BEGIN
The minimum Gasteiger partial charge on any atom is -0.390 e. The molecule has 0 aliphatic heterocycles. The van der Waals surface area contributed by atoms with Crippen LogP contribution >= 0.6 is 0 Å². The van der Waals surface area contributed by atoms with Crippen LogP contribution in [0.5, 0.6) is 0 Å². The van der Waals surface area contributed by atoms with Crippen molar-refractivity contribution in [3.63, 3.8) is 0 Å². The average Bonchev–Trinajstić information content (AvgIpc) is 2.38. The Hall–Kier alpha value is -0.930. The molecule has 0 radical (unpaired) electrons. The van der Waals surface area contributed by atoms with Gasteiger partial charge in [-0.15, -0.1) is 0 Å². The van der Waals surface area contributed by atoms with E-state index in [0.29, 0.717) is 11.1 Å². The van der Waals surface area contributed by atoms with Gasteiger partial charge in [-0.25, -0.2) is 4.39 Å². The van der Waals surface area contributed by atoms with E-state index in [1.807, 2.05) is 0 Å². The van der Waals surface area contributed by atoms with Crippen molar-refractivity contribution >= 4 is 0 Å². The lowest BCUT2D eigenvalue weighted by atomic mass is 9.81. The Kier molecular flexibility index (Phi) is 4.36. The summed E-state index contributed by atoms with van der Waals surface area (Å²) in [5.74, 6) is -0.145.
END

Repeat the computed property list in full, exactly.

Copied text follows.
The minimum Gasteiger partial charge on any atom is -0.390 e. The molecule has 0 aliphatic heterocycles. The van der Waals surface area contributed by atoms with Crippen LogP contribution >= 0.6 is 0 Å². The van der Waals surface area contributed by atoms with Crippen LogP contribution in [0.5, 0.6) is 0 Å². The van der Waals surface area contributed by atoms with Crippen molar-refractivity contribution in [3.63, 3.8) is 0 Å². The average Bonchev–Trinajstić information content (AvgIpc) is 2.38. The Hall–Kier alpha value is -0.930. The molecule has 0 radical (unpaired) electrons. The van der Waals surface area contributed by atoms with Gasteiger partial charge in [-0.15, -0.1) is 0 Å². The van der Waals surface area contributed by atoms with E-state index in [0.29, 0.717) is 11.1 Å². The van der Waals surface area contributed by atoms with Gasteiger partial charge in [-0.25, -0.2) is 4.39 Å². The van der Waals surface area contributed by atoms with E-state index in [1.807, 2.05) is 0 Å². The van der Waals surface area contributed by atoms with Crippen molar-refractivity contribution >= 4 is 0 Å². The lowest BCUT2D eigenvalue weighted by atomic mass is 9.81. The Kier molecular flexibility index (Phi) is 4.36. The summed E-state index contributed by atoms with van der Waals surface area (Å²) in [5.74, 6) is -0.145.